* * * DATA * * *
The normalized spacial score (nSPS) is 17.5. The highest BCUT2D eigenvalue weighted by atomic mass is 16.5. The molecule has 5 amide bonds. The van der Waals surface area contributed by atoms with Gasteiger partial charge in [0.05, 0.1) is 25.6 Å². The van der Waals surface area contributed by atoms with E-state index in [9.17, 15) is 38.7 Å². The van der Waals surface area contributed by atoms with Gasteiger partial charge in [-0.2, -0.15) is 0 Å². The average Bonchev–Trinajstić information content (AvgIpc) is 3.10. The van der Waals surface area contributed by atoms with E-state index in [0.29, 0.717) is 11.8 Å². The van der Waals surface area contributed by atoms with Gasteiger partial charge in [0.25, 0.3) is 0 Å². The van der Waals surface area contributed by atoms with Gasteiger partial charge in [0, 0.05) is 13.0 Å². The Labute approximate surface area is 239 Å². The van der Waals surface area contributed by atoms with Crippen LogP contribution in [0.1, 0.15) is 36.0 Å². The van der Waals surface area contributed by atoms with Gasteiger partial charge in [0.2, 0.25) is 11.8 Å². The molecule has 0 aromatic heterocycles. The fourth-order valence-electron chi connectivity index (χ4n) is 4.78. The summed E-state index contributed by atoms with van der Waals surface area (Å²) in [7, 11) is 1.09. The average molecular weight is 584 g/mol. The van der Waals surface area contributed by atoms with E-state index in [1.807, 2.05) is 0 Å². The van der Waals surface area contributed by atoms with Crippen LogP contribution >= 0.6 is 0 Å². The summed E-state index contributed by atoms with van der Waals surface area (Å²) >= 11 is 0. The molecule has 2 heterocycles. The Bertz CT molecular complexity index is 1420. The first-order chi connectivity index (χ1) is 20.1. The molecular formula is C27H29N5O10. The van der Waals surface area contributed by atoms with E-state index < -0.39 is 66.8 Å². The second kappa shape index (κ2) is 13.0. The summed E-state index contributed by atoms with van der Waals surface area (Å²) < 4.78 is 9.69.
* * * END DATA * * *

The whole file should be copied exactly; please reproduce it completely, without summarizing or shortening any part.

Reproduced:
The normalized spacial score (nSPS) is 17.5. The highest BCUT2D eigenvalue weighted by atomic mass is 16.5. The molecule has 5 amide bonds. The van der Waals surface area contributed by atoms with Gasteiger partial charge in [0.05, 0.1) is 25.6 Å². The van der Waals surface area contributed by atoms with E-state index in [9.17, 15) is 38.7 Å². The van der Waals surface area contributed by atoms with Gasteiger partial charge in [-0.2, -0.15) is 0 Å². The average Bonchev–Trinajstić information content (AvgIpc) is 3.10. The van der Waals surface area contributed by atoms with E-state index in [0.29, 0.717) is 11.8 Å². The van der Waals surface area contributed by atoms with Gasteiger partial charge in [0.25, 0.3) is 0 Å². The van der Waals surface area contributed by atoms with Gasteiger partial charge in [0, 0.05) is 13.0 Å². The Labute approximate surface area is 239 Å². The van der Waals surface area contributed by atoms with Crippen LogP contribution in [0.1, 0.15) is 36.0 Å². The van der Waals surface area contributed by atoms with Gasteiger partial charge in [0.2, 0.25) is 11.8 Å². The molecule has 0 aromatic heterocycles. The fourth-order valence-electron chi connectivity index (χ4n) is 4.78. The summed E-state index contributed by atoms with van der Waals surface area (Å²) in [7, 11) is 1.09. The average molecular weight is 584 g/mol. The van der Waals surface area contributed by atoms with E-state index in [1.807, 2.05) is 0 Å². The van der Waals surface area contributed by atoms with Crippen LogP contribution >= 0.6 is 0 Å². The summed E-state index contributed by atoms with van der Waals surface area (Å²) >= 11 is 0. The molecule has 2 heterocycles. The Bertz CT molecular complexity index is 1420. The first-order chi connectivity index (χ1) is 20.1. The molecular formula is C27H29N5O10. The van der Waals surface area contributed by atoms with E-state index < -0.39 is 66.8 Å². The second kappa shape index (κ2) is 13.0. The summed E-state index contributed by atoms with van der Waals surface area (Å²) < 4.78 is 9.69.